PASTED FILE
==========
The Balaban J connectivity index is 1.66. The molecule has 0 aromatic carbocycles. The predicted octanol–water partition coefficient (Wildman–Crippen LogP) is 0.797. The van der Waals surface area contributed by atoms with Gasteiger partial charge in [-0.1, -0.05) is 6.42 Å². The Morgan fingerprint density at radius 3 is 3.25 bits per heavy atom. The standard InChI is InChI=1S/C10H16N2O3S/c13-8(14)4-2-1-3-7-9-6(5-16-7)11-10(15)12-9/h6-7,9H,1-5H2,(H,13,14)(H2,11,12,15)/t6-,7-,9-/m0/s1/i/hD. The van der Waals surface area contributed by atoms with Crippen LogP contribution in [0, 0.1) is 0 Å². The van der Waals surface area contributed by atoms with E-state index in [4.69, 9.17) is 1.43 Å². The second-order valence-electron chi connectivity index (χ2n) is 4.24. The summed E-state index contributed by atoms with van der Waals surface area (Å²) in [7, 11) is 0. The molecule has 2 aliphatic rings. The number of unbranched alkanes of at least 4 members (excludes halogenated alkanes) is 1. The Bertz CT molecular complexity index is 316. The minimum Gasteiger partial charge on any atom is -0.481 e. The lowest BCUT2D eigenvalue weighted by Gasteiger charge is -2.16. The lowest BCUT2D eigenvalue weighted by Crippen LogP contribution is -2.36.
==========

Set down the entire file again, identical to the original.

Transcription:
The Balaban J connectivity index is 1.66. The molecule has 0 aromatic carbocycles. The predicted octanol–water partition coefficient (Wildman–Crippen LogP) is 0.797. The van der Waals surface area contributed by atoms with Gasteiger partial charge in [-0.1, -0.05) is 6.42 Å². The Morgan fingerprint density at radius 3 is 3.25 bits per heavy atom. The standard InChI is InChI=1S/C10H16N2O3S/c13-8(14)4-2-1-3-7-9-6(5-16-7)11-10(15)12-9/h6-7,9H,1-5H2,(H,13,14)(H2,11,12,15)/t6-,7-,9-/m0/s1/i/hD. The van der Waals surface area contributed by atoms with Crippen LogP contribution in [0, 0.1) is 0 Å². The van der Waals surface area contributed by atoms with E-state index in [4.69, 9.17) is 1.43 Å². The second-order valence-electron chi connectivity index (χ2n) is 4.24. The summed E-state index contributed by atoms with van der Waals surface area (Å²) in [7, 11) is 0. The molecule has 2 aliphatic rings. The number of unbranched alkanes of at least 4 members (excludes halogenated alkanes) is 1. The Bertz CT molecular complexity index is 316. The minimum Gasteiger partial charge on any atom is -0.481 e. The lowest BCUT2D eigenvalue weighted by Gasteiger charge is -2.16. The lowest BCUT2D eigenvalue weighted by Crippen LogP contribution is -2.36.